JM: Of course it is, depending on your difficulty settings. I mean, if you just want to experience the story you can just dial down the difficulty and more or less walk through it. But it’s always more fun, we feel, especially in a game with real old school merits, if it’s a real challenge. It also leads to players needing to think creatively, in ways that many games don’t allow you to do nowadays. If you run into a challenge that’s tricky to overcome, that means you need to re-examine the situation. Maybe if I try it in this order, and use these weapons, and maybe even sneak for a bit and then do this… this is the kind of game where you have a lot of those tools and options, and the combat areas are open to a lot of exploration and approaches. You can observe and figure them out, and most have a certain logic to them. So in order to encourage that kind of gameplay it has to be a little hard, and you have to die a few times just to probe the problem and figure it out.

I’m put in mind of Hotline Miami—you have to figure out a wise sequence, it has a puzzle dynamic.

JM: Yeah, and if that’s not for you you can turn down the difficulty and be more straightforward in your approach. But for the standard experience, you want that cerebral dimension of it, where it’s not just about going through the paces but actually figuring the problem out.

You’re using a new engine, and it seems to me it’d take a lot of effort to basically create the game afresh. 

JM: Oh yeah. Oooh yeah. 

But you’ve still retained the feel of the weaponry. There’s a certain quality that has carried over.

JM: We were extremely happy with what we accomplished in The New Order. We felt that was a good, really strong feeling of Wolfenstein. So for sure we wanted to preserve that, but also kick it up to the next level. We really wanted to get back to having a full body model, because in New Order you were basically a disembodied arm / gun / first-person model. So if you look down you have no legs. But in this game it’s a full body model, which in itself is incredibly much more work, but we have a dedicated team who is super passionate about the first-person experience.

Were there any overarching philosophies regarding the shooting approach? Obviously it feels different to anything else, but in subtle ways. What were the guiding values?

JM: It’s interesting because I don’t think I’ve ever put words to it before, but we always wanted to be just, I guess, meatier, and just fucking… more heavy metal than anything else. So our stated goal was that we wanted to reach the level where this was the best first-person experience you can have in terms of combat and movement. I’m very happy with how it came out because it’s very noticeable that if you play The New Colossus for a few hours and then you start playing something else, everything feels a lot different. So yeah, I think we’re evolving with what we did with The New Order to a new level.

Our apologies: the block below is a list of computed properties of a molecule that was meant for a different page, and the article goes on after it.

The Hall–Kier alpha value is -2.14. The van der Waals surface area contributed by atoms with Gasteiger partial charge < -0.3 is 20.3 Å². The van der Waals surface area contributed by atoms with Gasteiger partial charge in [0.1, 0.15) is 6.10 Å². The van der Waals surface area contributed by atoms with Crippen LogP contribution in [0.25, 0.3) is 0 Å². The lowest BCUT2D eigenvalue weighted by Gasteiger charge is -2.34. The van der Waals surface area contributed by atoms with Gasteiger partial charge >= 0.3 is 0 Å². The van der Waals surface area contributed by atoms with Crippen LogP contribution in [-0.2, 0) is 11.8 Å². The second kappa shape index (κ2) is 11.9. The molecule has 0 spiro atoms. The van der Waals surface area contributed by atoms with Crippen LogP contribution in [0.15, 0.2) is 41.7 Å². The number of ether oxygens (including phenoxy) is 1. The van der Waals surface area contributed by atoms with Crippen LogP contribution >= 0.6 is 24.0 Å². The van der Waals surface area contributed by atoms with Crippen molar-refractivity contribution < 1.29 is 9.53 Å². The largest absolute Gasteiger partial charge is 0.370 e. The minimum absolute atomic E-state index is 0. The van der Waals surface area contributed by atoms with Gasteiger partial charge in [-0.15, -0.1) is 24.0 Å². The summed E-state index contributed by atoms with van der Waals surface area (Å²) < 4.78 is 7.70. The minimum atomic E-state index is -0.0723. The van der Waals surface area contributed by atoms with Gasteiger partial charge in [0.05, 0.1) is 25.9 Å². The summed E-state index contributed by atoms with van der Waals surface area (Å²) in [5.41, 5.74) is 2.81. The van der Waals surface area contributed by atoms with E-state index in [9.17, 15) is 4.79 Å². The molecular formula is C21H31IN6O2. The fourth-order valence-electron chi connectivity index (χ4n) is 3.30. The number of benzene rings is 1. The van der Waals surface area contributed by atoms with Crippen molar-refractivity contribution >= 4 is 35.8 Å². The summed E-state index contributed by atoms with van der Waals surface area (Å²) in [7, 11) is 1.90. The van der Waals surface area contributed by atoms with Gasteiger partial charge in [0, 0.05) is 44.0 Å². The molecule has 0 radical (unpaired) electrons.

Do you think it helps your gunplay that multiplayer isn’t a factor? Could it work in multiplayer?

JM: I’m sure it could, but I’m sure there would be problems as well. But for sure, having everyone focused on the same problem is what historically has always resulted in our best work. So that’s always what we’ve tried to do and that’s why we don’t do multiplayer. But I think if we did do multiplayer, I’m sure we could get to something of that same level.

I like that The New Colossus feels like a filmic sequel—it’s not about just adding stuff, like so many game sequels are, it’s a new story. Has there been any desire to do stuff like that, add an open world, add more stuff?

JM: I don’t know, we constantly think about stuff that we want to do and I wouldn’t at all be opposed to doing different formats. But of course, we have this… I wouldn’t say that we have this story that we want to tell—we do of course—but it’s more than that. We have an experience that we want to create. We always envisioned it as a trilogy, and so if we get to do one more, if the game does well enough to motivate that, then I can guarantee that it will be a worthy sequel. How that shapes out and what its form is, we’d have to see.

What’s your relationship with the first Wolfenstein 3D? Do you resort to it as a primary, kind of bibilcal text? Or have things moved on so much that it barely factors in?

JM: No way, to us that’s the foundation with our approach to Wolfenstein. It’s not biblical in the sense that we’re being literalist about it, but the ethos that propelled and created Wolfenstein 3D is what we’re literal about. Analysing what went on there, this was id Software coming into their own, having broken away from wherever they were before and barely in their teens, sitting in some apartment somewhere making these things that no one else is making. That people don’t even think is possible. That’s what they’re doing and they’re just forcing their totally unrestricted creativity into that project, and that’s what we wanted to go for: if we think it’s a cool idea and it belongs in the game, it goes into the game. We don’t try to censor ourselves and say “would that really fit with blah blah”. That doesn’t mean we don’t want to make it credible in the game world, we care about that stuff, but we don’t put any boundaries on ourselves. So that’s what we’re trying to carry on.